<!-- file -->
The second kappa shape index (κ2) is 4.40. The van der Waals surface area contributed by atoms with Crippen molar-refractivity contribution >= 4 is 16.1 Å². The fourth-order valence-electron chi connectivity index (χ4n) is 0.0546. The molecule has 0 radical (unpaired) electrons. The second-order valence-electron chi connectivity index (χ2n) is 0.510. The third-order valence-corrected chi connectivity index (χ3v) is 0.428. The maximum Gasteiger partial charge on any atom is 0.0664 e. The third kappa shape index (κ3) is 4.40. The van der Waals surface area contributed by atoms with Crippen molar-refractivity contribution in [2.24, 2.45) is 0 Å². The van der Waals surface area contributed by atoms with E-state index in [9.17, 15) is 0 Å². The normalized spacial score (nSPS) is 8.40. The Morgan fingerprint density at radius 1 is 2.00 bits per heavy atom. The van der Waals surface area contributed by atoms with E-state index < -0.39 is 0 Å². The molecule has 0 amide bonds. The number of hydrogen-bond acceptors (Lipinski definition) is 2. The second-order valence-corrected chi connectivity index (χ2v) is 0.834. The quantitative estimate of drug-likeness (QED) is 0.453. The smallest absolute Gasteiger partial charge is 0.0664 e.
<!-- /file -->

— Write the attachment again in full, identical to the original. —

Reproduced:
The second kappa shape index (κ2) is 4.40. The van der Waals surface area contributed by atoms with Crippen molar-refractivity contribution >= 4 is 16.1 Å². The fourth-order valence-electron chi connectivity index (χ4n) is 0.0546. The molecule has 0 radical (unpaired) electrons. The second-order valence-electron chi connectivity index (χ2n) is 0.510. The third-order valence-corrected chi connectivity index (χ3v) is 0.428. The maximum Gasteiger partial charge on any atom is 0.0664 e. The third kappa shape index (κ3) is 4.40. The van der Waals surface area contributed by atoms with Crippen molar-refractivity contribution in [2.24, 2.45) is 0 Å². The van der Waals surface area contributed by atoms with E-state index in [9.17, 15) is 0 Å². The normalized spacial score (nSPS) is 8.40. The Morgan fingerprint density at radius 1 is 2.00 bits per heavy atom. The van der Waals surface area contributed by atoms with E-state index < -0.39 is 0 Å². The molecule has 0 amide bonds. The number of hydrogen-bond acceptors (Lipinski definition) is 2. The second-order valence-corrected chi connectivity index (χ2v) is 0.834. The quantitative estimate of drug-likeness (QED) is 0.453. The smallest absolute Gasteiger partial charge is 0.0664 e.